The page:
Women aged from their late twenties to sixties. It was such a diverse crowd of what seemed like at least 300 women. Why were we all here? We were all yet to find out. But what we didn’t know when we sat in the meeting room; was it would be a very long day with no clear answer as to why we were there.
The event commenced with the national anthem and transitioned into a horrible visual quilt of a video selling us all of Stanbic Bank’s work in the country. It wasn’t a singular visual story it was a prolonged series of videos of varying quality and packaging forced together. It was a confusing start which was painful to view. There were also other confusing videos played out that morning selling us Stanbic’s products. It was information constipation just too early in the morning.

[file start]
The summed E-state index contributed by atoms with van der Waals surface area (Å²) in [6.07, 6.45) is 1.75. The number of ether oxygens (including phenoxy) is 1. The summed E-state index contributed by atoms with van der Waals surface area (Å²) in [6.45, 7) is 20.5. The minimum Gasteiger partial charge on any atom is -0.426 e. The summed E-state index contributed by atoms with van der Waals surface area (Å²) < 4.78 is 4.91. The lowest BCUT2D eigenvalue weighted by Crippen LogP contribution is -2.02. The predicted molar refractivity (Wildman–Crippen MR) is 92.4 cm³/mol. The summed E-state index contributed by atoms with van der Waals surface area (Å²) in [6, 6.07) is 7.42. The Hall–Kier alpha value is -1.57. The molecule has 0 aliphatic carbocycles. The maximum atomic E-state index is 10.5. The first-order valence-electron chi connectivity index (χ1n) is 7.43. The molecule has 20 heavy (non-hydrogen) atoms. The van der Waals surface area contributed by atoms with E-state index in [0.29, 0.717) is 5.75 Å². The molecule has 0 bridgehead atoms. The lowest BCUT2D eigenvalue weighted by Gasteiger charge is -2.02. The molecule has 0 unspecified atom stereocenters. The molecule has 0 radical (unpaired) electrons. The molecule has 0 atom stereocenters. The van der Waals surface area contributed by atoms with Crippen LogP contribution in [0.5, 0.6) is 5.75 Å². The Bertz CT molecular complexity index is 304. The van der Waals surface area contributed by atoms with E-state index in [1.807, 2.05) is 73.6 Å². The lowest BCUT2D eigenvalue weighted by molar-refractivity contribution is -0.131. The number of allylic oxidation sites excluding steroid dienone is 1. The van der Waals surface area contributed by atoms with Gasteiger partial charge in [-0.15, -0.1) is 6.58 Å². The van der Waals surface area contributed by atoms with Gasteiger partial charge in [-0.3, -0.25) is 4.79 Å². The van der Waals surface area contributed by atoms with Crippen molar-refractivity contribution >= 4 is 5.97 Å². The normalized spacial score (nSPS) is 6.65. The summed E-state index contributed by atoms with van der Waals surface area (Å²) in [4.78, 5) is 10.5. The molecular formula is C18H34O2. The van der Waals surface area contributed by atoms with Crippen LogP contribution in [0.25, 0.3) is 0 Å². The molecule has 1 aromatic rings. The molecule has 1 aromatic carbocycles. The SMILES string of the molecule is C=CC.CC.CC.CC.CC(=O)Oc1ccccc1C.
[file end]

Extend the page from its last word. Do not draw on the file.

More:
I am not a morning person, so when I am up rather early at 5 am, technically it’s 4 am because my system goes into constant shock; jolting me up anxious with a fear of being late. By 9 am I start to shut down mentally if I am not engaged. And on this day, that’s the time the barrage of redundant speeches commenced.
The event MC, Yvonne Okwara-Matole, held the fort the best she could. It didn’t seem she was briefed on the direction to take the event. It felt as if she had experienced the quintessential, “You are a professional you’ll do great now that you know the gist of what we are going for” spiel event organizers tend to thrust upon MCs. She bridged speakers with interludes of motivational speech that started to get a bit too preachy for my liking. This event didn’t seem to have a clear storyline. Like that video at the beginning.